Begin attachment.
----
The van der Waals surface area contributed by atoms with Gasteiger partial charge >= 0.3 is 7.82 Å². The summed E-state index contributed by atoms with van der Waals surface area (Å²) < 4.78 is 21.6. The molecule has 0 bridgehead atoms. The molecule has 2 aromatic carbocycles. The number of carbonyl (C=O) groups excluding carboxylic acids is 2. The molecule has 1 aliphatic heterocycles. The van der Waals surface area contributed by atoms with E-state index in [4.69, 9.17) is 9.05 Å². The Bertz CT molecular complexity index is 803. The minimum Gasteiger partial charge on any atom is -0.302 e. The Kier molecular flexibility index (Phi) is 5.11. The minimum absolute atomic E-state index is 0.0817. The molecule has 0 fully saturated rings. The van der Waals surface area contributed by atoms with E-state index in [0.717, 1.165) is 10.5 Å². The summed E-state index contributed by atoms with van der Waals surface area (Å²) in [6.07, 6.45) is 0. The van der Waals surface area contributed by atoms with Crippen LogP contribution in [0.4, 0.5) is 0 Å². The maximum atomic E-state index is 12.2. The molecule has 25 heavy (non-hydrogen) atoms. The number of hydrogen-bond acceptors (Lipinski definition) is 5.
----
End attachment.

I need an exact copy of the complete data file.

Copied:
The van der Waals surface area contributed by atoms with Gasteiger partial charge >= 0.3 is 7.82 Å². The summed E-state index contributed by atoms with van der Waals surface area (Å²) < 4.78 is 21.6. The molecule has 0 bridgehead atoms. The molecule has 2 aromatic carbocycles. The number of carbonyl (C=O) groups excluding carboxylic acids is 2. The molecule has 1 aliphatic heterocycles. The van der Waals surface area contributed by atoms with E-state index in [4.69, 9.17) is 9.05 Å². The Bertz CT molecular complexity index is 803. The minimum Gasteiger partial charge on any atom is -0.302 e. The Kier molecular flexibility index (Phi) is 5.11. The minimum absolute atomic E-state index is 0.0817. The molecule has 0 fully saturated rings. The van der Waals surface area contributed by atoms with E-state index in [0.717, 1.165) is 10.5 Å². The summed E-state index contributed by atoms with van der Waals surface area (Å²) in [6.07, 6.45) is 0. The van der Waals surface area contributed by atoms with Crippen LogP contribution in [0.4, 0.5) is 0 Å². The maximum atomic E-state index is 12.2. The molecule has 25 heavy (non-hydrogen) atoms. The number of hydrogen-bond acceptors (Lipinski definition) is 5.